The Basque sheepmen of Kern County

A vanishing breed in a modern world

BAKERSFIELD, Calif. - The Basque culture has deep roots in Kern County. 

For well over a hundred years Basque sheepmen migrated here from Europe to raise sheep and create a better life for themselves, but it's an American dream that is beginning to fade. 

"I was born in the mountainous region of the Basque country," said Martin Etchamendy, 78.   

Oh the stories some of the men at the 80th Annual Sheepmen's Picnic could tell.

"I came to America in 1952.  I never felt sorry that I came to the United States," said Paco Iturriria, 83.

They came to America searching for a better life. 

"It's inspiring.  I see these men that came you know a lot of them came from nothing.  They came over here and they built their lives, they raised their families and they built their reputations.  The Basque reputation in Bakersfield it's pretty well respected and a lot of it has to do with the men that are in that building today," said Frankie Iturrira, 43, Paco Iturrira's son.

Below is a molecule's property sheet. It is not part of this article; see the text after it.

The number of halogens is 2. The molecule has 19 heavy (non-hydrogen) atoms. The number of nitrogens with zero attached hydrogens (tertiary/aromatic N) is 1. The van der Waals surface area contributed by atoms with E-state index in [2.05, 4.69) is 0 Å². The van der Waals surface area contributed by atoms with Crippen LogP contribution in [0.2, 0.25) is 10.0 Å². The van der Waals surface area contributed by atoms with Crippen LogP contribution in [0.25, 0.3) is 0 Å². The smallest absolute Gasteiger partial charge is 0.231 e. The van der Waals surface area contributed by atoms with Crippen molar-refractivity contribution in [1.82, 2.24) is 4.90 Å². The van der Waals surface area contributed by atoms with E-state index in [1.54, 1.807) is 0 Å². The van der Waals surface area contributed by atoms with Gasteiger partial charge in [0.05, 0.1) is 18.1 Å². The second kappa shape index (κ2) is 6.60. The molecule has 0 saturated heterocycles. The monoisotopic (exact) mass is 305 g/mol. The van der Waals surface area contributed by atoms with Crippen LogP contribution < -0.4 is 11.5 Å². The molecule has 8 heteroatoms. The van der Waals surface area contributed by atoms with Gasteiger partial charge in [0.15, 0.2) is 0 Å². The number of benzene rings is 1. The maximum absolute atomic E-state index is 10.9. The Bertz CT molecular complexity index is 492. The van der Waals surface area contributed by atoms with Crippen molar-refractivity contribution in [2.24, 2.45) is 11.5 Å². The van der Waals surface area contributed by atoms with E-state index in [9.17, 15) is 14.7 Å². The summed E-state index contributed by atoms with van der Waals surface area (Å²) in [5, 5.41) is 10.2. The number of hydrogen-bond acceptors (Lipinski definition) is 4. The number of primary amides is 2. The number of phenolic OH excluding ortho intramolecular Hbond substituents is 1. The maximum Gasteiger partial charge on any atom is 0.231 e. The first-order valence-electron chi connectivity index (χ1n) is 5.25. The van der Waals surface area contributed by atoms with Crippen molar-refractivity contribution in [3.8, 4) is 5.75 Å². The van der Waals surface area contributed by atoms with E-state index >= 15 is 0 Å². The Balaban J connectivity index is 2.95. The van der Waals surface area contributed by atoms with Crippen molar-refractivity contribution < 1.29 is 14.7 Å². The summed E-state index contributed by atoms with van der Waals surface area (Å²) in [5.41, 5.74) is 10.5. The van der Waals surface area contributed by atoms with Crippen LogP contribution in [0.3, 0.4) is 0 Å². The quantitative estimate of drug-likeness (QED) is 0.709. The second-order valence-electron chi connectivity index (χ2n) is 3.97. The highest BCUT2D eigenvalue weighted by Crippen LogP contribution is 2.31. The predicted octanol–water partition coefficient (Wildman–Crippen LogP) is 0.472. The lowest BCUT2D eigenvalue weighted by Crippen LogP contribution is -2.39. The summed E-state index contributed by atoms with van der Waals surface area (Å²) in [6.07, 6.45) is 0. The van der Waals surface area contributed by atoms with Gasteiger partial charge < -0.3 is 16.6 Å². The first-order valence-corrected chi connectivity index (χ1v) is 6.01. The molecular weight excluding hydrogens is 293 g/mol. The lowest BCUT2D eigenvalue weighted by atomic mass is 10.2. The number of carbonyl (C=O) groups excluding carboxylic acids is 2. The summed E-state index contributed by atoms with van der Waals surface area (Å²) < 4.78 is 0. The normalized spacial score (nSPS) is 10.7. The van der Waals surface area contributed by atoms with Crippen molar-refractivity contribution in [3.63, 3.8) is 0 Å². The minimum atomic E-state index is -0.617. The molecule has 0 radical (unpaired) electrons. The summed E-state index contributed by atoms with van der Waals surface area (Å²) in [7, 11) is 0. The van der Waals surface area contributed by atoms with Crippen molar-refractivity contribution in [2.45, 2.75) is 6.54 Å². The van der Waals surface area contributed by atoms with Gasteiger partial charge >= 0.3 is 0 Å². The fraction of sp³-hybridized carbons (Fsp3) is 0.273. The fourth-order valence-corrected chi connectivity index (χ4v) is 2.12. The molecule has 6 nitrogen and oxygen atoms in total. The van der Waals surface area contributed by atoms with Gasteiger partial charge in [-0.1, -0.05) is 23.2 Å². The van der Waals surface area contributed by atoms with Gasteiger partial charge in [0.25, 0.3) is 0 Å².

Basque country is an area in the western Pyrenees that straddles the border between France and Spain. 

Although technically not a country, it has it's own culture, ethnicity and language.

From the mid 1800's to roughly the 1970's Basque men emigrated to America to raise sheep. 

"I raised my family with sheep," Etchamendy said. 

" I had very good luck and had very good success.  I learned so much.  I'm so happy.  I'm so glad I came to this country," Paco Iturriria said. 

Their skills as sheepmen were greatly valued.  

"I was in great demand for being a sheep herder.  To be honest, I enjoy being around my sheep a lot," Etchamendy said. 

But it's a way of life that seems to be disappearing. 

Young sheepmen are hard to come by. 

"The young people they don't like this kind of living," Iturriria said. 

"I think the world is changing all over, not only in America.  The space age, the computer age and the kids go to school and they get educated and they learn how to earn money without sweating as much as we do," Etchamendy said.

In the room at the 80th Annual Sheepmen's Picnic sat some of the great sheepmen of Kern County - a dying breed. 

"Oh to live with mother nature.  Oh that was my dream.  I love it.  I still do love it," Etchamendy said. 



These are the types of stories 17's Tabatha Mills loves to tell. 

If you know about an interesting story like this, let her know. 

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